Mekas also shot a 4.5 minute film in Cassis called Cassis (1966) which is described in the Film-Makers’ Coop catalogue as “A small port in South of France, a lighthouse, the sea, shot from just before the sunrise until just after the sunset, all day long, frame by frame, a frame or two every second or every few minutes.”

Hill and Mekas were connected both artistically and financially. Film scholar, Paul Arthur, writes in his essay “Routines of Emancipation: Alternative Cinema in the Ideology and Politics of the Sixties” that “Mekas relied on several ‘angels’ such as Jerome Hill and publisher Harry Grant to underwrite the costs of commercial space or the printing of Film Culture, but virtually all outside funding was garnered ad hoc.” (DJ26)

Film Culture was the film magazine that Mekas published and the “costs of commercial space” were presumably related to Mekas’ various cinematheques and his the Film-Makers’ Cooperative during the 60s. (See “Jonas Mekas and the Film-Makers’ Cinemathque.”)

In 1970 Hill was involved in the founding of the Anthology Film Archives with Mekas. According to film scholar, David E. James, the Anthology was to be “a permanent home where the classic works of film could be shown on a regular basis. Jerome Hill, P. Adams Sitney, Peter Kubelka, Stan Brakhage, and Mekas himself drew up plans for such a museum, to be called Anthology Film Archives. A selection committee made up of James Broughton, Ken Kelman, Peter Kubelka, Jonas Mekas, and P. Adams Sitney were to establish ‘The Essential Cinema,’ a permanent collection of “the monuments of cinematic art.’ Unlike Mekas’ previous screenings, the Anthology was from the beginning critical and discriminatory.” (DJ12) (See also: “Jonas Mekas and the Film-Makers’ Cinematheque,” p. 6.)

Jerome Hill R.I.P.
Jerome Hill (1931) (Photographer: Edward Weston)
Collection Center for Creative Photography, University of Arizona © 1981 Arizona Board of Regents (MAC)
(“Living the Arts,” Jerome Foundation, 2005)

Two years after the founding the Anthology Film Archives, Jerome Hill died at St. Luke’s Hospital on November 21, 1972. He was sixty-seven years old. (MAC17) Charles Rydell retreated to the Hamptons but later returned to New York and appeared in video projects by Andy Warhol and Vincent Fremont.

After Jerome’s death, Jonas Mekas paid the following tribute to him in the Village Voice, December 7, 1972 and re-published it in the No. 56-57 (Spring 1973) issue of Film Culture:

A POET IS DEAD (IN MEMORY OF JEROME HILL) by Jonas Mekas

Only four weeks ago, Jerome Hill’s film ‘Film Portrait’ was screened at the Museum of Modern Art, and he was there himself to talk, to answer questions. He was thin and white. Very few people knew it, but he knew it, and his close friends knew it: Jerome has been ill, very ill. He collected his strength to come to the screening, to see his friends, to see the screen sing for the last time. The film was beautiful, the projection was beautiful, and the screen sang. Jerome received an enthusiastic and warm reception for his film. It was a perfect, beautiful crowning of a very humble life of a very great artist.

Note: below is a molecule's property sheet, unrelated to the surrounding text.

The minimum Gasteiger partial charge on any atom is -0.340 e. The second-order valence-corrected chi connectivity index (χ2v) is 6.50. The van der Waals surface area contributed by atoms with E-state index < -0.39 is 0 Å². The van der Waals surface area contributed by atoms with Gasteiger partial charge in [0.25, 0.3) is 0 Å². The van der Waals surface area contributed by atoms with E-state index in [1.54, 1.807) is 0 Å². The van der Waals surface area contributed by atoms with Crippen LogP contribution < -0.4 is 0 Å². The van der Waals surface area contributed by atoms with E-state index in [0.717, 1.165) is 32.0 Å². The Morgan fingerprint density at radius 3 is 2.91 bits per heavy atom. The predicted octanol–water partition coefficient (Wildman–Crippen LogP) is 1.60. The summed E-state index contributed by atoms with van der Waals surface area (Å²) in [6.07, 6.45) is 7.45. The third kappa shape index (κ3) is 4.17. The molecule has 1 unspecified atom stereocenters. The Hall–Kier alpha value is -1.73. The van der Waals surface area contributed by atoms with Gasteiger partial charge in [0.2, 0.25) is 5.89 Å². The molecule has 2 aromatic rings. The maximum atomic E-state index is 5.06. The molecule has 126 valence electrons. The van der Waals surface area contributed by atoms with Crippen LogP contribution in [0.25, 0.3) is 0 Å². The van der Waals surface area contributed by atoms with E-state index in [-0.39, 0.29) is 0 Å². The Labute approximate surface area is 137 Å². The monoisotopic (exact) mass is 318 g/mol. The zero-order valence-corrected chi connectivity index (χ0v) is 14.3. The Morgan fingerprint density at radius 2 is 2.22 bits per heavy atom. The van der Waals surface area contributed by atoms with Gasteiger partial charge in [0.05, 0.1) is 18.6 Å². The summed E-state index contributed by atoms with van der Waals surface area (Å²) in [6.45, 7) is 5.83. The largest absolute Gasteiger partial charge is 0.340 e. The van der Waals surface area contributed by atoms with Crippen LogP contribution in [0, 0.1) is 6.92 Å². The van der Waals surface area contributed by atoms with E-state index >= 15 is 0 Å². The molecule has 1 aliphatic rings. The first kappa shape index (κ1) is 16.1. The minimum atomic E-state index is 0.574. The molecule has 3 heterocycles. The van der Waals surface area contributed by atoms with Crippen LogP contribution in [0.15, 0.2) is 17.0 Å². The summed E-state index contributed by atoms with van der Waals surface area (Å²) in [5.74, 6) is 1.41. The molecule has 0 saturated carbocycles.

No, Jerome Hill didn’t receive proper recognition during his life. From his friends, yes: Stan Brakhage, Peter Kubelka, P. Adams Sitney, James Broughton, a few others saw his work and praised it and told him what a great artist he was. ‘Film Portrait’ will remain among the masterworks of cinema-a masterwork of form, of treatment of an era, an extraordinary work of animation and color. I cannot go into all its values and all its beauties here. But the film critics, during his life, they looked at Jerome, they looked at his work, and they could’t see it: they saw his grandfather’s railroads behind him, instead; they discussed the railroads, and the money, and they missed the colors and the movements and the glories of cinema. And so one more artist is gone, and now we can begin to praise his work! Will it always be the same? Why can’t we praise our living artists! No, Jerome won’t add a single frame now, he made his last film.

One of the extraordinary things about Jerome was that while everybody around him was getting older with the years, Jerome seemed to get younger and younger. His work got younger and younger every year. His cinema began at Warner Brothers, and it ended in the lines of avant-garde film. His progress was slow and painful. He had to free himself from many society, family and commerce traditions. But he was freeing himself and opening himself continuously, until, in the early ‘60s, his search brought him into the lines of the avant-garde film. After that, he seemed to discover his own style, and he threw himself into the making of the ‘Film Portrait’, his crowning achievement. His films and his paintings exploded with little bursts of ecstasies.

Simultaneously with his own creative work, he became very sensitive to the creative work of other film artists and he did everything to assist their work. Probably nobody will ever know the extent of help he has given to independent film-makers; because of his humility, practically all help was given anonymously. But I can tell you this much, that neither the Film-Makers’’ Cooperative nor the Film-Makers’ Cinematheque nor Film Culture magazine nor the Anthology Film Archives would exist or be what they are, if not for the kind help of Jerome Hill, who came always just at the right time, whenever our heads were sinking below the water line; without pampering-but never letting us down in real need. The whole movement of the American avant-garde film of the ‘60s would have taken a completely different turn, much slower and thinner, without the help of Jerome. I am not writing here a history of the American avant-garde film; I am writing a last tribute to Jerome. So I am talking in very general terms, and I am skipping details and names and figures. But when such a history is written, that history will be dedicated to Jerome Hill.